If the position player does not spend time developing pitching skill it is likely the number of injuries due to fatigue and incorrect mechanics will increase the number of Tommy John surgeries, not reduce them, also, among the skilled pitchers.
We have all seen the career catcher-pitcher player, who may be utilized within a tournament in both positions. Or, the shortstop-pitcher who requires multiple arm sockets. As one of my son’s pitching coaches has put it: “Pitching is a highly refined and specialized motion; throwing from shortstop requires getting it to First Base no matter what…” – I’m paraphrasing, of course…
Both combo-players are susceptible to inadequate rest between outings – not only as pitcher.
Critics of Pitch Count for pitchers argue that it is an art not a science in determining a given pitcher’s capacity to throw more. If you rely on the fatigue method or theory, they may be correct: at lease, about when the elbow drops during the motion, after significant number of baseballs have been hurled.
Yet, as I understand it, it IS a science based on actual thousands of medical cases, requiring surgery, from young to mature player, with significant downtime to recover and become able to pitch again. Tommy John surgery, as a standard, as prescribed by one of the most distinguished surgeons in the USA, requires a total of 15 months from the knife to the next start on the mound, with an unfathomable series of progressive steps leading to a promising recovery.
That is only one type of injury a pitcher may be faced with at any time in his or her career.
There is no doubt a cause and effect.
Consider that the opportunity for a girl to extend her Softball beyond High School is marginal. If a girl has the Baseball skill of Pitching in her repertoire, but it does not interfere with her Softball fielding or batting potential, she can become a major asset to a given high school or college baseball team.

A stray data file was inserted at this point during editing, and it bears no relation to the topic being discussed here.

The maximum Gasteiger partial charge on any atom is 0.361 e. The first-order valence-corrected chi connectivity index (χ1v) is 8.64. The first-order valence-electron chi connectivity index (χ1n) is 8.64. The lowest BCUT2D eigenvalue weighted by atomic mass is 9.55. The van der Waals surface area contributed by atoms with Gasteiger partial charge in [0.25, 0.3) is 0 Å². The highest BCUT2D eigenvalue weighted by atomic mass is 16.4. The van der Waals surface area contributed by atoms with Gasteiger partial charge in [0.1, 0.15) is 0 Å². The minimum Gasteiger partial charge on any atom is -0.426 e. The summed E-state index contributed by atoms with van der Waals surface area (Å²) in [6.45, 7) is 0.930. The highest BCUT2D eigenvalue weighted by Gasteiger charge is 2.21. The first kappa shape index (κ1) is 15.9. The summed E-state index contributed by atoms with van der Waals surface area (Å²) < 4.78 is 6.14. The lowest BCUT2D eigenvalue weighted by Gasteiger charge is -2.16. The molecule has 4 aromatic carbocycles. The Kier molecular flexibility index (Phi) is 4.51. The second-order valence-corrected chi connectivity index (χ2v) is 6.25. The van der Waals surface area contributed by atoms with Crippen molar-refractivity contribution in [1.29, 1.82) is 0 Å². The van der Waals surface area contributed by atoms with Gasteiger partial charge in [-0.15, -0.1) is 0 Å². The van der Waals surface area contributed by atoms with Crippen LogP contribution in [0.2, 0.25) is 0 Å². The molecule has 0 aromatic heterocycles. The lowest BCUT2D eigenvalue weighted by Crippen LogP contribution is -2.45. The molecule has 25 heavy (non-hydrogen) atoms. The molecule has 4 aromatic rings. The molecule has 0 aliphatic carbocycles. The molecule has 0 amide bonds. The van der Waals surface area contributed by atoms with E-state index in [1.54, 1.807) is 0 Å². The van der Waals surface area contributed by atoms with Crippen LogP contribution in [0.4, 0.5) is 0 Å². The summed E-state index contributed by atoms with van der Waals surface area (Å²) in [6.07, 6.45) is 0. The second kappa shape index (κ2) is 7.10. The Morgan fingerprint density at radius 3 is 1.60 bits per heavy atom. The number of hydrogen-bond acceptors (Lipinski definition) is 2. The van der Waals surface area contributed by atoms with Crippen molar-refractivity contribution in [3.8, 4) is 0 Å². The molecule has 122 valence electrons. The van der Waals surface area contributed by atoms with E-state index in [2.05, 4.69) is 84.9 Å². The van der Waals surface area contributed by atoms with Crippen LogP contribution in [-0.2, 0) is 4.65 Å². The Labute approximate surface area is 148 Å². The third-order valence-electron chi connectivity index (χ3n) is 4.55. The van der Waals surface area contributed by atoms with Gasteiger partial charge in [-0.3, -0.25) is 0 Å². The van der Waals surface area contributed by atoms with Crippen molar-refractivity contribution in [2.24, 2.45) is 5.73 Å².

Marti Sementelli is a good example of a player who pitched for her college baseball team (an National Association of Intercollegiate Athletics or NAIA school) then switched to an Outfield position on the Women’s Softball team. In the off season, Marti pitches for two different amateur, advanced level women’s baseball teams, even after graduating. Her skill and intelligence on the mound is matched by no other.
More current, Kelsie Whitmore, who, most notably, recently signed with a men’s professional baseball team, the Sonoma Stompers, considered by some as the best woman playing baseball in the USA today, will enter as a Freshman in Fall 2016 at California State University, Northridge, as a burgeoning Softball player. As a fielder, her exceptional skills are transferable between both sports; her intelligence at the plate will also provide added benefit from any coach who concurs with the overall opinion of her skills.
All it will take is flexibility in the rules governing the two divided sports, Baseball and Softball, as designated by the NFHS, NCAA and NAIA (who I have not yet read about or heard from on changes to their pitching rules,) to allow for cross-pollination.
If all potential players, boys and girls; men and women, were evaluated for BOTH sports, at the same time, based on the needs and requirements to play each, given sport, opportunity would become exceptional, dialed in.
Finally, if brute force is no longer the answer to winning games, and the pitching specialist asked to throw in excess is no longer an option, other factors will be considered more highly than ever before.
Academic prowess; maturity; activities outside of sports, most importantly community service and outreach; leadership skills, all, will become highly coveted among Athletic Directors, as baseball as a specialty for a given student will become marginalized, as the well-rounded citizen re-emerges in the American Society, Baseball becoming a rite of passage to affect grit, bolstering a more diverse and complete life experience.